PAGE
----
Staying Safe When Lightning Strikes; Lightning Safety Awareness Week June 24-30, 2012

Information provided by: Wisconsin Emergency Managment

Each year more than 400 people are struck by lightning in the United States. An average of 54 people are killed and hundreds of others suffer lifelong pain and permanent neurological disabilities. In Wisconsin we have had 23 lightning deaths since 1982 (see map).

You can protect yourself and your family by knowing these simple lightning safety facts and tips:

If you hear thunder, you are in danger. Don’t be fooled by blue skies. If you hear thunder, lightning is close enough to pose an immediate threat. Remember: When Thunder Roars…Go Indoors!

  • A fully enclosed building with wiring and plumbing offers the best protection. Sheds, picnic shelters and covered porches DO NOT protect you from lightning.
  • If a building is not available get into a hard-topped metal vehicle and close all the windows.
  • Stay inside a safe building or vehicle for at least 30 minutes after you hear the last clap of thunder.
  • Don’t use a corded phone except in an emergency. Cordless and cell phones are safe to use.
  • Keep away from electrical equipment and wiring.
  • Because water pipes conduct electricity, don’t take a bath or shower or use other plumbing during a storm.
  • Stay away from isolated tall trees, towers or utility poles. Lightning tends to strike taller object in an area.

Get an Emergency Weather Radio. It will broadcast the latest forecast for thunderstorms. Remember, any thunderstorm, whether it is severe or not, can produce deadly lightning.

Act fast if someone is struck by lightning:

Lightning victims don’t carry an electric charge and are safe to touch and need urgent medical attention. Cardiac arrest is the immediate cause of death.

If possible, move the victim to a safer place. Lightning can strike twice. Don’t be a victim.

Lightning Facts:

  • Lightning occurs in all thunderstorms; each year lightning strikes the United States 25 million times.
  • Lightning often strikes the same place repeatedly, especially tall isolated objects.
  • Most lightning victims are in open areas or near a tree.
  • The energy from one lightning flash could light a 100-watt light bulb for more than 3 months.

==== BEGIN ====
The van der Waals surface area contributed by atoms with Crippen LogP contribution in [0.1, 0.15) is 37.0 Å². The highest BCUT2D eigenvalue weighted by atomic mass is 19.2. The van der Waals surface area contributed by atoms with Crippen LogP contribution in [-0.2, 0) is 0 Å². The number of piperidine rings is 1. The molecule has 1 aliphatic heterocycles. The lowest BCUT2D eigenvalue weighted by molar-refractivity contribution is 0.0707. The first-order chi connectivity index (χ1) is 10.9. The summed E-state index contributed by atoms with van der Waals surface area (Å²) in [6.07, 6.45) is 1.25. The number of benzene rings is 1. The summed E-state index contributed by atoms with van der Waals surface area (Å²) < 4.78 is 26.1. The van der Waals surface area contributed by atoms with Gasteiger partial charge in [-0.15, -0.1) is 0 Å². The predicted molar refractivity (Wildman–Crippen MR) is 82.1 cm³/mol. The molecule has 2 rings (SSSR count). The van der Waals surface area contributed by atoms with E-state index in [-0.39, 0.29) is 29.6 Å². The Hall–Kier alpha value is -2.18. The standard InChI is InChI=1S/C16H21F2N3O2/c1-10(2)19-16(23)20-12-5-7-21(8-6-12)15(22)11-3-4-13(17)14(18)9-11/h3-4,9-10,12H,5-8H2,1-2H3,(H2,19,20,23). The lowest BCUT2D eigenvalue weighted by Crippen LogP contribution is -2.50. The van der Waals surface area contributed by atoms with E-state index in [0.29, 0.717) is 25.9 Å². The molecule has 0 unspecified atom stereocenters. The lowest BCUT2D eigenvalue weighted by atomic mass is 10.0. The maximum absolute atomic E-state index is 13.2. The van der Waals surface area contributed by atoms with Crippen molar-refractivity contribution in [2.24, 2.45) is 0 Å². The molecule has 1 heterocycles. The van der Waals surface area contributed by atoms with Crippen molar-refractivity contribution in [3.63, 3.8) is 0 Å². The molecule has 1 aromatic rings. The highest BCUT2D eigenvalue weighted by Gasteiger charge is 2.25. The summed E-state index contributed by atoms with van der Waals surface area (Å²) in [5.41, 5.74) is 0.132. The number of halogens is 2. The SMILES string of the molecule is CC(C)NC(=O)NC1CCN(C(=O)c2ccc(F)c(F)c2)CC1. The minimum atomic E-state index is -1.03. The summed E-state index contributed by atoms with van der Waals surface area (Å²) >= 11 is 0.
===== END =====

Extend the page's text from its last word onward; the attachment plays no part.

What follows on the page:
• The air near a lightning strike is heated to 50,000°F-five times hotter than the surface of the sun!
  • The rapid heating and cooling of the air near the lightning channel causes a shock wave which results in thunder.

Lightning Myths:

Myth: Rubber tires on a car protect you from lightning by insulating you from the ground.

Fact: The metal roof and sides protect you, NOT the rubber tires. When lightning strikes a vehicle it goes through the metal frame into the ground. Don’t lean on the vehicle doors during a thunderstorm.

Myth: If trapped outside and lightning is about to strike you should lie flat on the ground.

Fact: Lying flat increases your chance of being hit by a ground current. If you are caught outside in a thunderstorm keep moving toward a safe shelter.

Myth: If thunderstorms threaten while you are outside playing a game it is OK to finish before seeking shelter.

Fact: Many lighting casualties occur because people do not seek shelter soon enough. No game is worth death or lifelong injuries. Seek shelter immediately if you hear thunder. Adults are responsible for the safety of children.

For additional information about lightning safety and awareness go to http: You can also contact your local public health department, county emergency management director or the National Weather Service.

For more safety tips please review:

Thunderstorm Safety Checklist

Power Outage Checklist

Safety for the Holidays

With all the holiday errands and festivities, don’t forget to bring home safety for the holidays. Nearly 47,000 fires occur during the winter holidays claiming more than 500 lives, causing more than 2,200 injuries, and costing $554 million in property damage. Review these tips so you don’t forget to make safety a priority for enjoying the holiday season.

Preparedness Tips

  • Place Christmas trees, candles, and other holiday decorations at least three feet away from heat sources like fireplaces, portable heaters, radiators, heat vents and candles.
  • Purchase flame retardant metallic or artificial trees. If you purchase a real tree, make sure that it has fresh, green needles that aren’t easily broken. Keep live trees as moist as possible by giving them plenty of water.
  • Make sure that light strings and other holiday decorations are in good condition. Do not use anything with frayed electrical cords and always follow the manufacturer’s instructions.
  • Always unplug tree and holiday lights before leaving home or going to bed.
  • Never use lit candles to decorate a tree. Always extinguish candles before leaving the room or going to bed.
  • Use only sturdy tree stands designed not to tip over.  Keep curious pets and children away from Christmas trees.
  • Keep anything that can catch on fire—pot holders, oven mitts, wooden utensils, paper or plastic bags, food packaging, and towels or curtains—away from your stove top.
  • Designate one person to walk around your home to make sure that all candles and smoking materials are properly extinguished after guests leave.
  • Smoke alarms save lives.  Install a smoke alarm near your kitchen, on each level of your home, near sleeping areas, and inside and outside bedrooms if you sleep with doors closed.  Use the test button to check it each month.  Replace all batteries at least once a year.
  • Visit for more information on how to keep your home fire safe during the holidays.